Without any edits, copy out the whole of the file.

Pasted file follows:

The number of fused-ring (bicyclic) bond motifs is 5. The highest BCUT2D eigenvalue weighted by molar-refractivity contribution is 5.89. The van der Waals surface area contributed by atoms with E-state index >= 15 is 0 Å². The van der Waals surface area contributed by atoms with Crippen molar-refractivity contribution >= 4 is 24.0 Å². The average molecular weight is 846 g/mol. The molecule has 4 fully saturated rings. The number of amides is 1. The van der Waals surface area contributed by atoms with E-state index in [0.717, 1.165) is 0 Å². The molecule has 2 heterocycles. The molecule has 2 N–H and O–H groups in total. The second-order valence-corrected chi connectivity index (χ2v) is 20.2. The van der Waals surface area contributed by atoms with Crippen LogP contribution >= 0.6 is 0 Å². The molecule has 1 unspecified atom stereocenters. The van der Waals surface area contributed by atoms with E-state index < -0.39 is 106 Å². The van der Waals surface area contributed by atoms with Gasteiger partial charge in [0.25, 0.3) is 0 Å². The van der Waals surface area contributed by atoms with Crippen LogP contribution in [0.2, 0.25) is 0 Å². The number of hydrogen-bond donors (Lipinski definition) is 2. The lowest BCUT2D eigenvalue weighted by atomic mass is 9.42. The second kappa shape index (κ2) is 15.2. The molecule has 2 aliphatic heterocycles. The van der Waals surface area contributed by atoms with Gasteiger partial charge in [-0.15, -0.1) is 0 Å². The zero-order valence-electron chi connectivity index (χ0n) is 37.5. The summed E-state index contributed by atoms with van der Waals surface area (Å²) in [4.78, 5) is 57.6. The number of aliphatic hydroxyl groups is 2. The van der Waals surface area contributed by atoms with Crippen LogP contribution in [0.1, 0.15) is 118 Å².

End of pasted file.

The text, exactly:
The number of fused-ring (bicyclic) bond motifs is 5. The highest BCUT2D eigenvalue weighted by molar-refractivity contribution is 5.89. The van der Waals surface area contributed by atoms with E-state index >= 15 is 0 Å². The van der Waals surface area contributed by atoms with Crippen molar-refractivity contribution >= 4 is 24.0 Å². The average molecular weight is 846 g/mol. The molecule has 4 fully saturated rings. The number of amides is 1. The van der Waals surface area contributed by atoms with E-state index in [0.717, 1.165) is 0 Å². The molecule has 2 heterocycles. The molecule has 2 N–H and O–H groups in total. The second-order valence-corrected chi connectivity index (χ2v) is 20.2. The van der Waals surface area contributed by atoms with Crippen LogP contribution >= 0.6 is 0 Å². The molecule has 1 unspecified atom stereocenters. The van der Waals surface area contributed by atoms with E-state index < -0.39 is 106 Å². The van der Waals surface area contributed by atoms with Gasteiger partial charge in [0.25, 0.3) is 0 Å². The van der Waals surface area contributed by atoms with Crippen LogP contribution in [0.2, 0.25) is 0 Å². The number of hydrogen-bond donors (Lipinski definition) is 2. The lowest BCUT2D eigenvalue weighted by atomic mass is 9.42. The second kappa shape index (κ2) is 15.2. The molecule has 2 aliphatic heterocycles. The van der Waals surface area contributed by atoms with Gasteiger partial charge in [-0.15, -0.1) is 0 Å². The zero-order valence-electron chi connectivity index (χ0n) is 37.5. The summed E-state index contributed by atoms with van der Waals surface area (Å²) in [4.78, 5) is 57.6. The number of aliphatic hydroxyl groups is 2. The van der Waals surface area contributed by atoms with Crippen LogP contribution in [0.1, 0.15) is 118 Å².